[Tutor] For - if - else loop; print selective output

Steven D'Aprano steve at pearwood.info
Fri Oct 26 01:08:21 CEST 2012

On 26/10/12 07:16, eryksun wrote:
> On Thu, Oct 25, 2012 at 3:46 PM, Prasad, Ramit
> <ramit.prasad at jpmorgan.com>  wrote:
>> Do you happen to know offhand if there is a difference between
>> `in<list>` vs. `in<tuple>` vs. `in<set>`?
> The "in" comparison (__contains__ method) is equivalent for list and
> tuple. It has to search through the sequence item by item, which makes
> it an O(n) operation. On the other hand, a set/dict uses the hash() of
> an object to map it to a known location in a table (performance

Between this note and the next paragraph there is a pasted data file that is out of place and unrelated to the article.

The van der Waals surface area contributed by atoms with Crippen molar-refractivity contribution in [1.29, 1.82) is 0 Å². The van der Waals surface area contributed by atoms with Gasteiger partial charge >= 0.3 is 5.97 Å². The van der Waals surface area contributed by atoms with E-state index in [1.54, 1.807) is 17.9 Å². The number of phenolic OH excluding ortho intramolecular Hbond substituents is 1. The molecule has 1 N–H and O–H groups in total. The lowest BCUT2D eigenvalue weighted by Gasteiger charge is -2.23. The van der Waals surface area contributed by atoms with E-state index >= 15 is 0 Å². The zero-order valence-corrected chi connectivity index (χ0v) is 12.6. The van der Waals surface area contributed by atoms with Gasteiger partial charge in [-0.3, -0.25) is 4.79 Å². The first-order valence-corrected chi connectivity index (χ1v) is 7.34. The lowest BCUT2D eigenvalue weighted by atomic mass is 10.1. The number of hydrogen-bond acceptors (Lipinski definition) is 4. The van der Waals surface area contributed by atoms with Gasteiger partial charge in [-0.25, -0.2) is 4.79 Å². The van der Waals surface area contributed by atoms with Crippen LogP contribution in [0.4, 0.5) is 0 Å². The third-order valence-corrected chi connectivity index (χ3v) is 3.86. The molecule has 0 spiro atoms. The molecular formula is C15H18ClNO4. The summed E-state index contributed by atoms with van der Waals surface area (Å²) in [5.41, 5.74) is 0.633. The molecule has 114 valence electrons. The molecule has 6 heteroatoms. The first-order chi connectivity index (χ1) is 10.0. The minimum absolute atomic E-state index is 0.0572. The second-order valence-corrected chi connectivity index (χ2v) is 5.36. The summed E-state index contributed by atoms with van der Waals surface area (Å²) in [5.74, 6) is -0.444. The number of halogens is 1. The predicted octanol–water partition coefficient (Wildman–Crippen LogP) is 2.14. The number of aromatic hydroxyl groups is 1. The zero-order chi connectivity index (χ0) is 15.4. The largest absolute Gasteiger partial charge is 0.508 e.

> degrades if there are many collisions). On average, you can check if a
> set/dict contains an item in constant time, i.e. O(1). The amortized
> worst case is O(n).

To be precise: dict lookup, deletion and insertion are amortized O(1)
(on average, constant time) assuming there are no hash collisions.

When there are collisions, they are O(k) where k is the number of
colliding items. So in the worst case where k=n (the number of items
in the dict), dicts perform a little worse than lists, but in the
typical case, they are usually much, much faster.

"Amortized" strictly only refers to deletion and insertion. Since
lookups don't modify the dict, a lookup always takes the same time.
But deletions and insertions will occasionally trigger a resize of
the dict, which obviously takes a lot longer than the non-resizing
cases. But if you spread the average cost of the resize over many
insertions or deletions, you get amortized O(1) time.


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